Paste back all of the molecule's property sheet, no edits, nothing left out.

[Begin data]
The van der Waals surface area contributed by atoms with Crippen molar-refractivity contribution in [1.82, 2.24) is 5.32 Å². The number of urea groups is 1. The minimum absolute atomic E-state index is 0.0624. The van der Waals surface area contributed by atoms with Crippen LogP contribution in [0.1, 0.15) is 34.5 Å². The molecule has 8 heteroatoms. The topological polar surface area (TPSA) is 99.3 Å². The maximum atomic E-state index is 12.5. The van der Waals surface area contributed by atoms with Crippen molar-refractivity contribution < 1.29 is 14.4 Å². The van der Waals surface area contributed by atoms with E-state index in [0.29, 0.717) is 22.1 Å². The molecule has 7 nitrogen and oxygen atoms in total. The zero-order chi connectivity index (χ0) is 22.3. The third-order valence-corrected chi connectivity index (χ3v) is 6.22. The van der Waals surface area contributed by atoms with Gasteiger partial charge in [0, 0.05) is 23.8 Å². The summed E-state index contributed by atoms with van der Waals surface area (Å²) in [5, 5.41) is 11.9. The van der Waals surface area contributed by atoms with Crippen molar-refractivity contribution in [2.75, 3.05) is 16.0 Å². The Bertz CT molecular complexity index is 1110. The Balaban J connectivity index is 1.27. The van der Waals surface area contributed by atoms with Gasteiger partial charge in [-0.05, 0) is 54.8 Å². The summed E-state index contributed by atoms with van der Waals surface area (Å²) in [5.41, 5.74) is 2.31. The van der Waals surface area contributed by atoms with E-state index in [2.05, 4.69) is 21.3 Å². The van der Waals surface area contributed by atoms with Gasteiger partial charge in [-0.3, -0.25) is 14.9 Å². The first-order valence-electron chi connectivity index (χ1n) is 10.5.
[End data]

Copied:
The van der Waals surface area contributed by atoms with Crippen molar-refractivity contribution in [1.82, 2.24) is 5.32 Å². The number of urea groups is 1. The minimum absolute atomic E-state index is 0.0624. The van der Waals surface area contributed by atoms with Crippen LogP contribution in [0.1, 0.15) is 34.5 Å². The molecule has 8 heteroatoms. The topological polar surface area (TPSA) is 99.3 Å². The maximum atomic E-state index is 12.5. The van der Waals surface area contributed by atoms with Crippen molar-refractivity contribution < 1.29 is 14.4 Å². The van der Waals surface area contributed by atoms with E-state index in [0.29, 0.717) is 22.1 Å². The molecule has 7 nitrogen and oxygen atoms in total. The zero-order chi connectivity index (χ0) is 22.3. The third-order valence-corrected chi connectivity index (χ3v) is 6.22. The van der Waals surface area contributed by atoms with Gasteiger partial charge in [0, 0.05) is 23.8 Å². The summed E-state index contributed by atoms with van der Waals surface area (Å²) in [5, 5.41) is 11.9. The van der Waals surface area contributed by atoms with Crippen molar-refractivity contribution in [2.75, 3.05) is 16.0 Å². The Bertz CT molecular complexity index is 1110. The Balaban J connectivity index is 1.27. The van der Waals surface area contributed by atoms with Gasteiger partial charge in [-0.05, 0) is 54.8 Å². The summed E-state index contributed by atoms with van der Waals surface area (Å²) in [5.41, 5.74) is 2.31. The van der Waals surface area contributed by atoms with E-state index in [2.05, 4.69) is 21.3 Å². The van der Waals surface area contributed by atoms with Gasteiger partial charge in [-0.3, -0.25) is 14.9 Å². The first-order valence-electron chi connectivity index (χ1n) is 10.5.